Slapton Ley Nation Nature Reserve is home to huge diversity of wildlife owing to its variety of habitat types, from open water to scrub, grassland and woodland. This, coupled with intensive study by naturalists for over half a century means the number of species recorded here is very large indeed. Many of these species are too small, rare, or located in inaccessible locations, so the chance of seeing them is low. There are, however, many amazing species that you are likely to encounter on a visit to the Slapton Ley. Some you can observe from the nature trail, while others you stand a greater chance of seeing by coming along to one of our many events. You can learn about birdsong on our Dawn Chorus walk, get a hands-on experience of bird ringing on our Bird in the Hand event and see lesser horseshoe bats emerge from their roost on our Bat Watch.
To join us on an event click here
Cetti's Warbler - Cettia cetti
This bird has been spreading North West across Europe from the Mediterranean since the 1940s, arriving in the UK in the 1960s with first proven breeding in Devon in 1975. As a non-migrant insect eating bird it can suffer severe population declines in hard winters, but because of the relatively mild climate of South Devon, the Slapton Ley population usually remains stable at between 35 and 45 breeding pairs. These high numbers mean that population at Slapton Ley is classified as ‘nationally important’, making it one of the best places in the country to see this bird.
One of the best places to see this bird is at Slapton Bridge and along the Nature Trail; however, while it’s fairly common here, it is a notoriously shy bird and is almost always heard before it is seen – listen out for its distinctive loud and explosive burst of warbles
Cirl bunting - Emberiza cirlus
The cirl bunting can be found throughout much of Europe, breeding in England as far north as Cumbria by the mid-1930s. Changes in agriculture, specifically the post-war intensification of agriculture, brought about a rapid decline to the extent that just 118 pairs were present in 1989 with 96% found in South Devon.
Conservation work carried out by the RSPB and other conservation organisations has helped this species increase in number and range. Their work has involved working with landowners to encourage them to manage their land less intensively as well as a successful reintroduction project in 2006, with the help of the Whitley Wildlife Conservation Trust. At Slapton Ley, we manage a mixture of arable and pasture for cirl buntings; they require protein-rich insects, particularly grasshoppers, during the summer to rear their young but switch to cereals and seeds in the winter, when insects are scarce. They also need tall, bushy hedges to nest in – we have these three important components in close proximity, making our land at Loworthy the perfect habitat.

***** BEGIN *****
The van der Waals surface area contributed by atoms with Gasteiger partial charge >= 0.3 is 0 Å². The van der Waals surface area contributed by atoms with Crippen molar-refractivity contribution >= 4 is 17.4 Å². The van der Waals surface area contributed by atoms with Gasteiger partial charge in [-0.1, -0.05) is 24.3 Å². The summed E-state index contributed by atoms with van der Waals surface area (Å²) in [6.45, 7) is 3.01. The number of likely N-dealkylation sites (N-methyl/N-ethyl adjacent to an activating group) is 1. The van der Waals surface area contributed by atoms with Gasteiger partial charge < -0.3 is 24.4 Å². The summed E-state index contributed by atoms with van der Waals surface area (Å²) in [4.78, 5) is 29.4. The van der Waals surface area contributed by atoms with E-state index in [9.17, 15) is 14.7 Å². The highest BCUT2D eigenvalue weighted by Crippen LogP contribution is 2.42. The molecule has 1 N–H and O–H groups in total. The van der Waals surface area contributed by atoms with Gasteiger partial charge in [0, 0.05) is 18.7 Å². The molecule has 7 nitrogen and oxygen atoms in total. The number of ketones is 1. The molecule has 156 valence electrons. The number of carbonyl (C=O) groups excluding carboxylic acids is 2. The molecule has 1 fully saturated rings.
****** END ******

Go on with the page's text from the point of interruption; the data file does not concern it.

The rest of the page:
While there is no public access to Loworthy, you can see Cirl buntings in farms and hedges around Slapton, Torcross and Strete. Listen out for their rattling song, which they usually give from a prominent place, like a tall tree of the top of a hedge.
Great Crested Grebe - Podiceps cristatus
The great crested grebe is an attractive waterbird with an elaborate courtship display, which it has become famous for. This species first nested on the ley in 1973 and its breeding population has fluctuated from year to year depending on the availability of the fish upon which it feeds. They nest in dense stands of reeds and when the chicks have fledged, it is possible to see the unmistakable black and white stripy youngsters, which occasionally hitch a lift on the backs of their parents.
Starlings - Sternus vulgaris
A fairly common bird that’s regularly seen in gardens and farmland. While not particularly striking from a distance, up close it is beautifully mottled with an iridescent sheen. It’s a star species not because of its rarity or individual appearance, but because of the large flocks or ‘murmurations’ that gather in the evening to roost in the reedbed, which they do in late autumn and winter. They roost together at night time for protection and warmth and disperse during the day to feed. This pre-roost flocking is a way to remain conspicuous to incoming starlings while making it difficult for predators to pick them off. At Slapton Ley, flock size can occasionally reach up to 100,000 birds. It’s difficult to know exactly where they will flock or roost on any given night but Slapton Bridge is a good spot to look out for them, as it gives good views north and south. The best time to look for them is October to December – wait for a still evening and head to Slapton Bridge about an hour before sunset.